Understanding this distinction also helps reinforce the idea that it’s unclear which style is “better”. Value investing, despite what some seem to believe, is still extremely profitable for well-managed funds like Allan Mecham’s Arlington Value, which was up 29 percent last year and Mohnish Pabrai’s Pabrai Funds, which has returned over 1100 percent since 2000, have done well employing a bottom-up approach and a strong understanding of value philosophy. Einhorn’s fund has averaged a 16 percent return net of fees since 1996. These funds are evidence that value investing is still a very profitable philosophy if applied with patience and deliberation, as opposed to a haphazard strategy. The same is true for growth investors. Sequoia Capital, for example, has become the most respected venture capital fund in the world despite investing in new technology start-ups because it has a strong understanding of philosophy and a great strategy.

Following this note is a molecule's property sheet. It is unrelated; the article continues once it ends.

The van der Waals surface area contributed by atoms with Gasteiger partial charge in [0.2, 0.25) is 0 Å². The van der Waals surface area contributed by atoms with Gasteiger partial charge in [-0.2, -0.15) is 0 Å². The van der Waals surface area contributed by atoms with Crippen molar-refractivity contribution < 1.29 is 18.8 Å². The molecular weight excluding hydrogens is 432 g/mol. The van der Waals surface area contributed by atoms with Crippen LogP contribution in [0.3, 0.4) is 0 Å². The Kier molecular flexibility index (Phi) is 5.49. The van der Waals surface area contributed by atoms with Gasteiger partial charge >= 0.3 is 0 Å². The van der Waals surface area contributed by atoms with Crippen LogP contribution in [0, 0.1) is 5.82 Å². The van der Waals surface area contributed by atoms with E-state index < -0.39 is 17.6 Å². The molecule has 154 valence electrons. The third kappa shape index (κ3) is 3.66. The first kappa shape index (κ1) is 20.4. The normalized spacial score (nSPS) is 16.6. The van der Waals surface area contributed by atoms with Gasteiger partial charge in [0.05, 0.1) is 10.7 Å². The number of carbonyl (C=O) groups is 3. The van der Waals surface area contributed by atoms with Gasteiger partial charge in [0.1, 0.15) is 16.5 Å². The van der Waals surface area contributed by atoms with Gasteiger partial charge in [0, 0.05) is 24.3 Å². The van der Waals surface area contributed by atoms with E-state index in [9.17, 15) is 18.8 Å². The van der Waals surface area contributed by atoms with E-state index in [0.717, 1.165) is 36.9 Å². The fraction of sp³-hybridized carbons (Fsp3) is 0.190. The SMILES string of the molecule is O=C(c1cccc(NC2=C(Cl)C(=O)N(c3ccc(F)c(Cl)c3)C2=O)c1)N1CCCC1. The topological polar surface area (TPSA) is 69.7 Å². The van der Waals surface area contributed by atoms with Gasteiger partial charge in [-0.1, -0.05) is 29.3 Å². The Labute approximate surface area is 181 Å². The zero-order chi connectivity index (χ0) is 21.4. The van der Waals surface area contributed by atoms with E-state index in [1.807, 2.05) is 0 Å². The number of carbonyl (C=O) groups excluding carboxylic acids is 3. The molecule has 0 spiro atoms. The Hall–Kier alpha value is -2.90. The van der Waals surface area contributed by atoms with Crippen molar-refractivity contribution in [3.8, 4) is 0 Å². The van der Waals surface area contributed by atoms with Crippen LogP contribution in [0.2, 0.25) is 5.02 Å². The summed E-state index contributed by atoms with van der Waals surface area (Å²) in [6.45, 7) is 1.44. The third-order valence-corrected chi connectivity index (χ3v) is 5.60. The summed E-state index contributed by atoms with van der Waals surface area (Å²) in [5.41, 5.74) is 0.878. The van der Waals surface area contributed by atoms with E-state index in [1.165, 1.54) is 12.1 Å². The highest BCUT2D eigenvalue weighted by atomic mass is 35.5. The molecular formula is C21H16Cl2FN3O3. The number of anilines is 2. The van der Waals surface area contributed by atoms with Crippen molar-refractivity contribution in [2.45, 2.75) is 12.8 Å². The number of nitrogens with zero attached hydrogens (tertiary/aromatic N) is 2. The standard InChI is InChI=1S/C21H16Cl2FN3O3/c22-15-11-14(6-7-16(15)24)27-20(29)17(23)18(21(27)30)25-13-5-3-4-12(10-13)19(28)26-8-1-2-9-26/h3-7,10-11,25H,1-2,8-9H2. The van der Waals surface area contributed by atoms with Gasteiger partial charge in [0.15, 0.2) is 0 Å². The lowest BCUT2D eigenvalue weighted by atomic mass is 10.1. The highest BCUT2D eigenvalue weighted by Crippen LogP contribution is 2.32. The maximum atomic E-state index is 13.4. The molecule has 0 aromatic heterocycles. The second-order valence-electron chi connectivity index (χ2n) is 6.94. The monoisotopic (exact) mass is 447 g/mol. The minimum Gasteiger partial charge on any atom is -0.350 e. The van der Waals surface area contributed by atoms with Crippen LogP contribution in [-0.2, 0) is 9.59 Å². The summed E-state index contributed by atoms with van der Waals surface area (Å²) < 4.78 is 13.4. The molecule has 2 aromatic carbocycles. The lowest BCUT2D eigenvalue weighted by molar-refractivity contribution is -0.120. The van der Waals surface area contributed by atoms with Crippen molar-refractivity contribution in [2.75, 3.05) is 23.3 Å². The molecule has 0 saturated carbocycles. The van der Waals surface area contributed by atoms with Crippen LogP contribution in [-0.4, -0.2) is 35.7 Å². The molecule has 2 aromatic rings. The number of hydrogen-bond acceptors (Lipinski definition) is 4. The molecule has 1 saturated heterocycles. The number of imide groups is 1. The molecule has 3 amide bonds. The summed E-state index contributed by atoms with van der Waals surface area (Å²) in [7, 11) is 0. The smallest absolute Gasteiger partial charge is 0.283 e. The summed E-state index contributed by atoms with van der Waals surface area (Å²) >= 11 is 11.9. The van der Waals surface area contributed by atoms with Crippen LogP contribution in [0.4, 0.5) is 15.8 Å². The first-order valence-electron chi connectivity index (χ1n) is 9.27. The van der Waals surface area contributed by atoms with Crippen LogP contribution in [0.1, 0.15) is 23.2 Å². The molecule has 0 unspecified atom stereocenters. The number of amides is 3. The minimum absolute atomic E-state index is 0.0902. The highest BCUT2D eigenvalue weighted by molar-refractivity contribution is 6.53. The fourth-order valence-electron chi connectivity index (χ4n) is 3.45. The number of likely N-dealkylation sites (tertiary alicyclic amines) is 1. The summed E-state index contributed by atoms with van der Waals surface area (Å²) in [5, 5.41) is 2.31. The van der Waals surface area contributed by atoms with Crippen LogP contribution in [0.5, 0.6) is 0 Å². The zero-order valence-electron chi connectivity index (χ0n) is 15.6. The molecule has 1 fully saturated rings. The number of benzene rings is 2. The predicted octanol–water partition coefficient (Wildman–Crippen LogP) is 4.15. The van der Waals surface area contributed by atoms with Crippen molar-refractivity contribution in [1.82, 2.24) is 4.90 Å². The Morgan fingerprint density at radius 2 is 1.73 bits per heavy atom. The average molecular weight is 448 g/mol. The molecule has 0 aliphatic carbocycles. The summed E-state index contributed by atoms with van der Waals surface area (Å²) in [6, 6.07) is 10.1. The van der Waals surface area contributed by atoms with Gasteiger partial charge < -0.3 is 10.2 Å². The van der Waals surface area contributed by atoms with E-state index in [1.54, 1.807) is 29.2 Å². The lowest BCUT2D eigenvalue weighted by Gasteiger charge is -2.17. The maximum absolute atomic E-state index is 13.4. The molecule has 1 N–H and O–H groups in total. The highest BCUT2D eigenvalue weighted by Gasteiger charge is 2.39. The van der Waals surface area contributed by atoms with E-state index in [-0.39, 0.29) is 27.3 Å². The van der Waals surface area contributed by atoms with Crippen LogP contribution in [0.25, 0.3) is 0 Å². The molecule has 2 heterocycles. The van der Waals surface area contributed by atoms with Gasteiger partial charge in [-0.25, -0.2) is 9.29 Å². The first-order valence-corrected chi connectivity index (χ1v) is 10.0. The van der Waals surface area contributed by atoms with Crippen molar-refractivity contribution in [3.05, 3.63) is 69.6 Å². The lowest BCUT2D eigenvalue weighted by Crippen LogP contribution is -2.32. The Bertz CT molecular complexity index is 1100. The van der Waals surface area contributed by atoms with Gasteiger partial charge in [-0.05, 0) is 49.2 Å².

In the investing world, investors are completely reliant on how many opportunities they can identify and exploit. So, it’s easy to understand why investors want to rush to identify opportunities based on a stock’s popularity or P/E ratio. It’s impossible to really know which type of investing is better, since that would require going through each stock in the stock market, identifying its investment merit and then seeing if it’s a growth or value stock. But this is the point. Investors ought to first understand a philosophy well, and then employ that philosophy in a strategic way. The greatest investors, from Ray Dalio to Warren Buffett, have demonstrated that the deliberate application of a philosophy is the best way to consistently achieve superior results.